Date: Jan 01, 2014
For purposes of TSCA jurisdiction, EPA interprets the definition of the term "chemical substance" to include microorganisms. Due to their unique character and potential risks to humans and the environment, on April 11, 1997, EPA issued a final rule under section 5 of TSCA to establish notification procedures for manufacturers, importers, and processors of certain new microorganisms that are "intergeneric," i.e., formed by the deliberate combination of genetic material that was first identified in a microorganism of a different taxonomic genus. 62 Fed. Reg. 17,909 (Apr. 11, 1997) (codified at 40 C.F.R. Part 725). The general framework for notifying EPA concerning new microorganisms is covered in this section.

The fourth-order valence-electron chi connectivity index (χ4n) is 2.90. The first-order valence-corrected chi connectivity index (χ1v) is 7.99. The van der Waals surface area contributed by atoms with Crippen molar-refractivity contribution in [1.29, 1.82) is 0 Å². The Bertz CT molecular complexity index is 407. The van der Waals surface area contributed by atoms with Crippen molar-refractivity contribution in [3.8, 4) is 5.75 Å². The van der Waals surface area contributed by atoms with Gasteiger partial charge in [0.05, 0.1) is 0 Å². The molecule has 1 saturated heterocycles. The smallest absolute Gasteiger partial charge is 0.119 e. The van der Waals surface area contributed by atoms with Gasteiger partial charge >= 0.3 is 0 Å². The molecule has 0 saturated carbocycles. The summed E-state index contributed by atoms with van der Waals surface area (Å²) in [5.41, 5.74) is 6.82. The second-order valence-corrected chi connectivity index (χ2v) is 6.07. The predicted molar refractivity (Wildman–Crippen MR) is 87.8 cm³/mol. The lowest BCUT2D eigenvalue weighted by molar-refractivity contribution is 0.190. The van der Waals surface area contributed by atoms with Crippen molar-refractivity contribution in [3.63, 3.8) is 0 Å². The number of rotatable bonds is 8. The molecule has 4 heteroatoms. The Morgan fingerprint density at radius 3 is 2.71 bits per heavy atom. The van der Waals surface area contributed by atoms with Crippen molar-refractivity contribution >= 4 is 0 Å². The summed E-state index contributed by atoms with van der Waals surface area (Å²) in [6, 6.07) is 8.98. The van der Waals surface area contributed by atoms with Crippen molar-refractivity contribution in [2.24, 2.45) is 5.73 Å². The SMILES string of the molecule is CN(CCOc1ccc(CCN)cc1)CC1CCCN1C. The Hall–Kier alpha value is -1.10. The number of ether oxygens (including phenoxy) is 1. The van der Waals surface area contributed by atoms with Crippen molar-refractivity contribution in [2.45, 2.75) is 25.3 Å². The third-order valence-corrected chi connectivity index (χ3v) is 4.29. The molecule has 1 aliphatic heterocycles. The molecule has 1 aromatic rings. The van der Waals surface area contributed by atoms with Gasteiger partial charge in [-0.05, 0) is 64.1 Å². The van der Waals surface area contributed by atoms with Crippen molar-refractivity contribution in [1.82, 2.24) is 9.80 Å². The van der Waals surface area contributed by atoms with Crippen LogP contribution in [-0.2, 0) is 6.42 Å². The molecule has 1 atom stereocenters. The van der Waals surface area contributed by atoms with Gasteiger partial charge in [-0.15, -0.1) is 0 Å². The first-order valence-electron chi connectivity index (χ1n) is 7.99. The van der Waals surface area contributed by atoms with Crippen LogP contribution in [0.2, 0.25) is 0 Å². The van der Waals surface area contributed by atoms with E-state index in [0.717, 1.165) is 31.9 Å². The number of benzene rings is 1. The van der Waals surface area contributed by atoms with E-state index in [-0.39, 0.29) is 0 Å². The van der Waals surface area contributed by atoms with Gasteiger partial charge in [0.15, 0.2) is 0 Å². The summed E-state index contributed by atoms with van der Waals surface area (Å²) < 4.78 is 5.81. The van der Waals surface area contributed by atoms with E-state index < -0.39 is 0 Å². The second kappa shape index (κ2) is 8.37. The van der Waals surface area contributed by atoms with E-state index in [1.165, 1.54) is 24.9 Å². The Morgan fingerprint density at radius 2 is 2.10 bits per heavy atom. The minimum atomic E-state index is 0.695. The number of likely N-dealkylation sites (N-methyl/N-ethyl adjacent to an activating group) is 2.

Under TSCA, "microorganism" means an organism in the kingdoms of Monera (Procaryotae), Protista, Fungi, the Chlorophyta and Rhodophyta of the Plantae, or a virus or virus-like particle. This category includes bacteria and various other microorganisms, but does not include, e.g., cell cultures of human cells. See 40 C.F.R. § 725.3. "New" microorganisms are reportable if they are "intergeneric." Microorganisms that are not "intergeneric" are automatically included on the Inventory. 40 C.F.R. § 725.8(b). An intergeneric microorganism is one formed by deliberate combination of certain "mobile"1 genetic elements (e.g., DNA) originally isolated from organisms classified in different taxonomic genera. Intergeneric microorganisms do not include those in which the introduced genetic material consists only of "well characterized,"2 "non-coding regulatory regions"3 from another genus.
The TSCA regulations do not cover: